Our #1 Military Justice Story of 2016 is the Military Justice Act of 2016, passed as Division E of the National Defense Authorization Act for Fiscal Year 2017 and signed into law by President Obama on December 23, 2016.

A bookmarked PDF of the MJA is available here.

The Act was the product of the Military Justice Review Group, an internal DoD working group created by the Secretary of Defense to conduct a comprehensive review of the UCMJ. As an internal group the MJRG’s meetings and deliberations were closed to the public, and there was little subsequent public debate about the group’s 1,302 page report and legislative proposal. The House and Senate adopted the MJRG’s legislative proposal in differing degrees, and the final legislation was worked out in conference committee. It’s not everything the DoD wanted, but it’s pretty close, and it’s the most significant changes to the UCMJ since the Military Justice Act of 1983.

The changes won’t take effect until the President establishes an effective date that need only be sometime before January 1, 2019 (1st day of the 1st month two years after enactment). Yet while Congress gave the President up to two years to make the Act effective, it only allowed one year for revision of the Manual for Courts-Martial (perhaps in recognition of the fact that the White House has been painfully slow to act on draft executive orders forwarded by the Joint Service Committee).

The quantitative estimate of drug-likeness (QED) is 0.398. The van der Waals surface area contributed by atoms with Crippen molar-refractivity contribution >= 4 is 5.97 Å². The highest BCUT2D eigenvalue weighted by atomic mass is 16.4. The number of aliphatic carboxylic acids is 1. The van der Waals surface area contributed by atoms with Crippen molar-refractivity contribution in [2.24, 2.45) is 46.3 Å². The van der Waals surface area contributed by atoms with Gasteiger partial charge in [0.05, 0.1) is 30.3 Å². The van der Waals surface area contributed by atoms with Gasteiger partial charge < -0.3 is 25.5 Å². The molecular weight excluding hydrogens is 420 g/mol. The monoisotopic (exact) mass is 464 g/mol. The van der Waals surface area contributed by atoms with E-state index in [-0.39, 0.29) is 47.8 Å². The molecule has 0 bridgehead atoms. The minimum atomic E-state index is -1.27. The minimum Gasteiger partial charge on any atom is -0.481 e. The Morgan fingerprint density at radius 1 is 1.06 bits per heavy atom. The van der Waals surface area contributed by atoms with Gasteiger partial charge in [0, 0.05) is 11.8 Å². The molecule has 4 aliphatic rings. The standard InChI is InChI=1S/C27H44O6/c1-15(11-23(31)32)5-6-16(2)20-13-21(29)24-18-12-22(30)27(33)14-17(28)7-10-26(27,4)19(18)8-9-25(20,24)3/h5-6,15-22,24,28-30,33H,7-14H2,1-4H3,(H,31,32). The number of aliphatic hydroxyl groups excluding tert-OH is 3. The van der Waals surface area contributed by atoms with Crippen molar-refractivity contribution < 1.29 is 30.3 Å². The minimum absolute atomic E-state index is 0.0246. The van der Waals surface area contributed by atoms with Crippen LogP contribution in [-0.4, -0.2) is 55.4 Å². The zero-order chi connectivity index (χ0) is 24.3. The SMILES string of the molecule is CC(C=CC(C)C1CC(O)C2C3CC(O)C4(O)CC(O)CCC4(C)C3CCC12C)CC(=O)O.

Of course we’ll analyze the MJA in 2017, and we’ll keep reporting on developments in military justice for the eleventh year. Stay tuned.

One Response to “Top Ten Military Justice Stories of 2016 – #1: The Military Justice Act of 2016”

  1. Vulture says:

    Just a note on these changes.  Last year’s list included an entry for a non-story that the military justice system did not collapse.  Here now, a year later, these changes come along.  They are largely non-predicated (by that I mean that not much has happened in the way of Congressional debate) and not in the consciousness of the public eye.  But they are long in coming and a surprise to no one.  Fred Borshe’s piece in Army Lawyer of General Crowder being “The greatest OTJAG ever” while citing the seamy side of permanent Colonel Ansell is a none-too discrete poke to the Corps to keep its head down.
    For instance: the 3/4 requirement to convict is only a 9% increase in the margin of certainty on a question of fact.  However, by increasing the minimum of members from 5 to 8, the Panel is subject to a 37% increase in stratification (or caste if I may be so bold) in the decider of those facts.  Whatever benefit to the Accused these changes might entail, they suffer attenuation.
    Rust never sleeps.